Licensing Term (Party A: the Author, Party B: the Production Company):
Party A shall grant Party B the movie adaptation right of the Novel for a fixed period of 3 years until _________, 2025 (the “Licensing Term”). During the Licensing Term, Party B shall have sole and exclusive movie adaptation right throughout the world. Party B shall commence on the filming of the movie or TV series based on the Novel within a period of 3 years from the date of the execution of the agreement. If Party B breaches the above provision by failing to commence filming, Party A may rescind or terminate this Agreement without any obligation to refund any payment received from Party B.
Adaptation Work Allocation (Party A: the Author, Party B: the Production Company):
Party B shall engage the screenwriter(s) for the adapted teleplay or screenplay, which includes, but not be limited to, treatment, synopsis of the teleplay for each episode, scene outline for each episode, and the script for the entire series, as well as translations of the foregoing into all languages.
Party B shall engage the visual arts and crafts professionals for the visual development, including but not limited to the posters, character model design, prop and model design, scene design, action design, etc.; the form of the foregoing is not limited to 2D, 3D or dynamic images.
Party B shall consult with and retain the services of the appropriate director and producer. Party B shall be in charge of the business negotiations and the execution of the contract with the media platform, the investors and the co-producers.
During Party A’s tenure as a consultant for the series, Party A shall be responsible for providing creative ideas, explaining the background, assisting in confirming the content of the script, acceptance, and table read. Party A will provide his or her name, portrait, autobiography and other materials to assist in the promotion, and will write articles and publish them on social media and cooperate in the promotion activities.
Joint Right and Share (Party A: the Novel Author, Party B: the Production Company):
Party A and Party B will jointly develop the adaptation of the Series and the Movie, as well as other IP development, including but not limited to comics, animations, stage plays, audio books, merchandises, licenses of images and photography, cross-industry integration of IP, video games and music products, for the purpose of maximizing the profits derived from the motion picture adaptations.
It is acknowledged that the development is a joint work completed by both parties; therefore, _____% of the copyrights in the Series and the Movie shall be owned by Party A, and the rest of the percentage (_____%) allocated to the parties shall be based on the proportion of each party’s financial contribution (including grants received from the government by Party A, Party B or third party and their respective investments). Party B hereby grants Party A a royalty in the amount of _____% of the revenues derived from the distribution, sale or sub-licensing of the Derivative Works.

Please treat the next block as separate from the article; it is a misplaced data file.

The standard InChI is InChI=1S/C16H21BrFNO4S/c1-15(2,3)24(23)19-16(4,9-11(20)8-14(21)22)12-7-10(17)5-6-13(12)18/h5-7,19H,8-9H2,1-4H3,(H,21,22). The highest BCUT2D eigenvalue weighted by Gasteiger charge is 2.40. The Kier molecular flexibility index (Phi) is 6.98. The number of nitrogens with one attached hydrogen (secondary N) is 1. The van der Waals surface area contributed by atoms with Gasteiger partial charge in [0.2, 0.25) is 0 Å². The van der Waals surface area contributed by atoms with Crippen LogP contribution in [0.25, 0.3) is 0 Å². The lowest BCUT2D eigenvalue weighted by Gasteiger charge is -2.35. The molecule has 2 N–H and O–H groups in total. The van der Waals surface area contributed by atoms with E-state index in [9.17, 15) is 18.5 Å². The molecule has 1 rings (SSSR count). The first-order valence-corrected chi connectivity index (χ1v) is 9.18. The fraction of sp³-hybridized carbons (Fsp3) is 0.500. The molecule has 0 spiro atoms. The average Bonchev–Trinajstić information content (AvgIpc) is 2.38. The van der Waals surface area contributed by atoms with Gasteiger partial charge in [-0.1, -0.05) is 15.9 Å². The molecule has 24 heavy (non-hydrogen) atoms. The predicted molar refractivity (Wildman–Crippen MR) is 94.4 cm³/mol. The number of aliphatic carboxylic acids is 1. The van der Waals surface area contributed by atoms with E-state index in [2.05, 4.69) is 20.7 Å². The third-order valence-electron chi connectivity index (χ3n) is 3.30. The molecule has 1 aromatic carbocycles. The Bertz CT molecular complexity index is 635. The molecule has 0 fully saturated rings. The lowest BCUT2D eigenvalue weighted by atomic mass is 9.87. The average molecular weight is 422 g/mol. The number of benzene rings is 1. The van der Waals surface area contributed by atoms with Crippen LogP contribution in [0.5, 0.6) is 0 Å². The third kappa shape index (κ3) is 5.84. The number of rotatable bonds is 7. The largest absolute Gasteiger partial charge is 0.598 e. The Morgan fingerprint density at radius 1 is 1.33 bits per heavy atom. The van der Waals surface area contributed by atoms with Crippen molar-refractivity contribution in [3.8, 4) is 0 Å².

In recent years, Taiwan’s Film and television industry has found that multi-level licensing a major challenge to the cultural and creative IP development in the cross-border motion picture adaptations. IP development can go a long way if the materials are chosen properly, and good sources of materials include original stories, literary works, historical facts, social events, famous figures, and so on.
Being a developer who can plan ahead and sell the collaboration to the originator or rights holder requires a complete picture of the developing materials, an understanding of the core value, a lot of imagination, market sensitivity and legal knowledge of contract law. Licensing literary works, screenplays, TV series, movies and soundtracks at multiple levels can raise complex issues, and as a result, original rights holders may find it necessary to not only protect their existing rights, but also to seek rights for adapted works in the course of licensing. As for developers, they will need to invest resources to derive new rights and establish a mechanism to share copyrights and profits to form a good working relationship with cultural and creative IP holders and extend the life cycle of IP. This will ensure that works of art continue to thrive and that everyone in the industry achieves mutually beneficial outcomes.
 See Taiwan Intellectual Property Court Criminal Judgement 102 Xing-Zhi-Shang-Yi-Tzu 107, Taiwan Intellectual Property Court Civil Judgement 109 Min-Zhu-Su-Tzu 101, and Taiwan Supreme Court Judgement 106 Tai-Shang-Tzu 1635.
 Sandy, New Fashion Icon! LINE FRIENDS Spot Brown Bear and Cony Rabbit in pushBUTTON’s Collection for Fashion Week, Vogue, 28 March 2017. CTS News and Info, Brown and Cony in 3D, Hopping on Netflix! 12 December, 2019.
 For further elaboration of the meaning and use of “Story Being Told Test”, please see Chang Jian-Hui, How US Courts Protect Copyright of Fictional Characters with Story-Being-Told Test – An Analysis of Comics v. Mark Towle by Ninth Circuit, Intellectual Property Right Journal No.227, November 2017.
 Li Zhi-An, Second Life for Fictional Characters: How Copyright Law Protects Fictional Characters, Intellectual Property Right Journal No.169, January 2013.
 Journalist A-Lu, Comic Couple’s “My Little Boys” Book Launch Party Was Hosted by Gaea Books and Dreamland Image, GNN News, 27 January, 2021. See Dreamland Image’s official website here.
 Taiwan Musical Forum, Korean Original Musical “Along with the Gods: Road to the Death”, 22 December 2017. Mina Wu, This Is How You Feel in the Hell – Korean “Along with the Gods” in VR version, 28 November 2018.
 Amber Chan, “The World Between Us” Team Starts Shooting Taiwanese Version of Itaewon Class – Cross-border Adaptation in Taiwan Style, 22 February, 2021
 Junji Ito’s “Tomie” Comes in Live-action Series! Kick Off the Fundraising for “Smart Bloody” to See 8 Classical Horror Scenes, Crowdwatch, 26 October 2022.